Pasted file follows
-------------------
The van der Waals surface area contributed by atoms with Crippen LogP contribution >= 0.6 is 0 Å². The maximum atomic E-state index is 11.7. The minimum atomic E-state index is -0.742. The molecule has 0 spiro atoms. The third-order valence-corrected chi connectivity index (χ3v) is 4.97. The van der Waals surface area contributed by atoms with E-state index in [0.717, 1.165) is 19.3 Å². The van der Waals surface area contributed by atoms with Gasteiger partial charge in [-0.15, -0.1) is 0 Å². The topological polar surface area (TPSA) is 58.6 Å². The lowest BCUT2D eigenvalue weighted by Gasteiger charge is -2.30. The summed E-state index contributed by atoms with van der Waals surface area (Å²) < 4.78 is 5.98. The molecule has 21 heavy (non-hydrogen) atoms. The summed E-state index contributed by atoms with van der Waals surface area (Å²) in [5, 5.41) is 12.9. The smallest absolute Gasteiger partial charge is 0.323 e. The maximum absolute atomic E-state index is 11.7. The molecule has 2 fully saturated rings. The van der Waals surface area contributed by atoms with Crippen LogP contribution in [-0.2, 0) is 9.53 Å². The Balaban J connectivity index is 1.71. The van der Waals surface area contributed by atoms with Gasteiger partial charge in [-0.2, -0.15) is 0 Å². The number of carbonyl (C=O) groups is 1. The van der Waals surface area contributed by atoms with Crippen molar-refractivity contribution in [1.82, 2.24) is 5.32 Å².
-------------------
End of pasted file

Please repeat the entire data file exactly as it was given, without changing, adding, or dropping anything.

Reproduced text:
The van der Waals surface area contributed by atoms with Crippen LogP contribution >= 0.6 is 0 Å². The maximum atomic E-state index is 11.7. The minimum atomic E-state index is -0.742. The molecule has 0 spiro atoms. The third-order valence-corrected chi connectivity index (χ3v) is 4.97. The van der Waals surface area contributed by atoms with E-state index in [0.717, 1.165) is 19.3 Å². The van der Waals surface area contributed by atoms with Gasteiger partial charge in [-0.15, -0.1) is 0 Å². The topological polar surface area (TPSA) is 58.6 Å². The lowest BCUT2D eigenvalue weighted by Gasteiger charge is -2.30. The summed E-state index contributed by atoms with van der Waals surface area (Å²) < 4.78 is 5.98. The molecule has 21 heavy (non-hydrogen) atoms. The summed E-state index contributed by atoms with van der Waals surface area (Å²) in [5, 5.41) is 12.9. The smallest absolute Gasteiger partial charge is 0.323 e. The maximum absolute atomic E-state index is 11.7. The molecule has 2 fully saturated rings. The van der Waals surface area contributed by atoms with Crippen LogP contribution in [-0.2, 0) is 9.53 Å². The Balaban J connectivity index is 1.71. The van der Waals surface area contributed by atoms with Gasteiger partial charge in [-0.2, -0.15) is 0 Å². The number of carbonyl (C=O) groups is 1. The van der Waals surface area contributed by atoms with Crippen molar-refractivity contribution in [1.82, 2.24) is 5.32 Å².